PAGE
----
Your Life

Fighting with the family: A third of Aussies argue with loved ones over money

- February 2, 2024 3 MIN READ
Couples argue about money

Summer holidays are meant to be the most cheerful time of year, but 38.3 per cent of Australians argue over money with their loved ones.

I know it is probably stating the bleeding obvious, but I always reckon it’s interesting to see what everyone else is arguing about to judge whether Libby and I are any different.

According to a Compare the Market survey of their customers, the bills causing the most arguments are groceries (76.8 per cent), energy bills (65.6 per cent) and fuel costs (47.9 per cent).

Meanwhile, just over a quarter are disgruntled about the cost of car insurance (27.6 per cent) and health (25.8 per cent).

Fuel and energy costs trigger the most arguments

It makes sense that people are arguing the most over energy and fuel costs because they’ve increased the enormously over the last year.

Australia’s big energy retailers have reported a dramatic increase in the number of households struggling to pay their electricity bills. One company revealed there are more people accessing hardship programs now than at the peak of the pandemic.

The research shows that for Boomers in particular, everyday expenses are causing them to argue over money. Whether it’s with providers, people who live with them or otherwise. This is surprising in a way as there’s a public perception that Boomers have it easier and are wealthier than their younger counterparts.

But not everyone who retires has retired comfortably. Pensioners, in particular, might be experiencing higher increases in the cost of living, which could be why older Australians are arguing over rising bills the most. The dollar isn’t stretching as far, so if people are dipping into their super or relying on government payments, it’s going to be hurting the household budget.

In retirement there is always a fear of running out of money because there isn’t the safety net of a regular wage landing in your bank account to help with unexpected bills.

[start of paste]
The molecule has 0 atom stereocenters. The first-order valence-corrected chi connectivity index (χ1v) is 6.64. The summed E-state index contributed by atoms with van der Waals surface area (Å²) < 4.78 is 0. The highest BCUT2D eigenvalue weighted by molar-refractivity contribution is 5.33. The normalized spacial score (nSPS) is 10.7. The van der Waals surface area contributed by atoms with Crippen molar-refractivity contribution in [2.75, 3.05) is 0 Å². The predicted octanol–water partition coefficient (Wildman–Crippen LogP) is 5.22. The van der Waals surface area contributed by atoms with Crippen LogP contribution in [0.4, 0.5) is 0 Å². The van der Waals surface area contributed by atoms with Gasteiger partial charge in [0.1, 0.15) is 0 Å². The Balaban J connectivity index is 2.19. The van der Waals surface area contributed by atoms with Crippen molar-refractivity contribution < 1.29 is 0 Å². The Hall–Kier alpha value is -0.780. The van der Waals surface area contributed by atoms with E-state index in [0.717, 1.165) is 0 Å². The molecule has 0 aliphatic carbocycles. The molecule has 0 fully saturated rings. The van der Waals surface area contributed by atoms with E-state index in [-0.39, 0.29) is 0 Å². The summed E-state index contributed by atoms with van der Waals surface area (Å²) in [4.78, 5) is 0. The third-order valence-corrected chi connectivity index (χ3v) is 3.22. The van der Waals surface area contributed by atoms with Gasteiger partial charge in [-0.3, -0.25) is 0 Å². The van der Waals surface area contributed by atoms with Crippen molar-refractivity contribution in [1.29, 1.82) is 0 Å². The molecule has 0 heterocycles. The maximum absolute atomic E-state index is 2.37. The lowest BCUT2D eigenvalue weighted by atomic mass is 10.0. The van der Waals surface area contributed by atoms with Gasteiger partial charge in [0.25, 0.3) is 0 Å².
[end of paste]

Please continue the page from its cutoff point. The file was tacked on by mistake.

What each generation argues about the most

Source: Compare the Market

A couple of tips from me to help you argue about money less and stop the household bills from bubbling over.

Compare your bills

From your energy bills to your healthcare costs and mortgage repayments – make sure you’re on the most competitive deal. Comparison websites like Compare the Market take all the hard work out of having to do your own research. If it’s been a while since you’ve switched providers, then you’re probably paying more than you need to. Spending a bit of time comparing your bills each month can save you a ton of money.

How to lower your energy bill

  • Ditch the dryer and instead use the sun or an indoor rack placed near a sunny window to dry clothes.

  • Close all the doors, windows, and blinds to trap the cool air inside when running the AC.

  • For cooling, set your air conditioner temperature between 24°C and 26°C. Each 1 degree of extra cooling or heating could increase your electricity usage between 5-10 per cent.

  • Open your windows and doors to create cross breezes and use fans to circulate and cool the air.

  • Make sure you are using energy efficient appliances.

  • Turn off switches if you’re not using appliances. Vampire power can add 10 per cent to your power bill.

Negotiate or switch to a lower interest rate

Mortgagees need to make sure they’re on a competitive low rate. If you find a rate that’s lower than the one you’re on, ask your current lender to match it. If they don’t at least offer you a discount, be prepared to walk. We’ve had someone recently refinance through  Compare the Market who saved $623 on her monthly mortgage repayments. Suitable products and rates available to you can vary, but it’s worth checking to see how your rate stacks up.

Fuel up for less

You can save money every time you fill up your car by simply checking cheap fuel finder apps like the Simples app. But if you’re still feeling the price pain at the bowser, maybe try carpooling, public transport, walking or cycling. You could also try driving at off-peak times to avoid getting stuck churning through fuel in traffic. Maybe there’s a gym near your work and you could do a workout before work and stay ahead of the morning peak hour commute.

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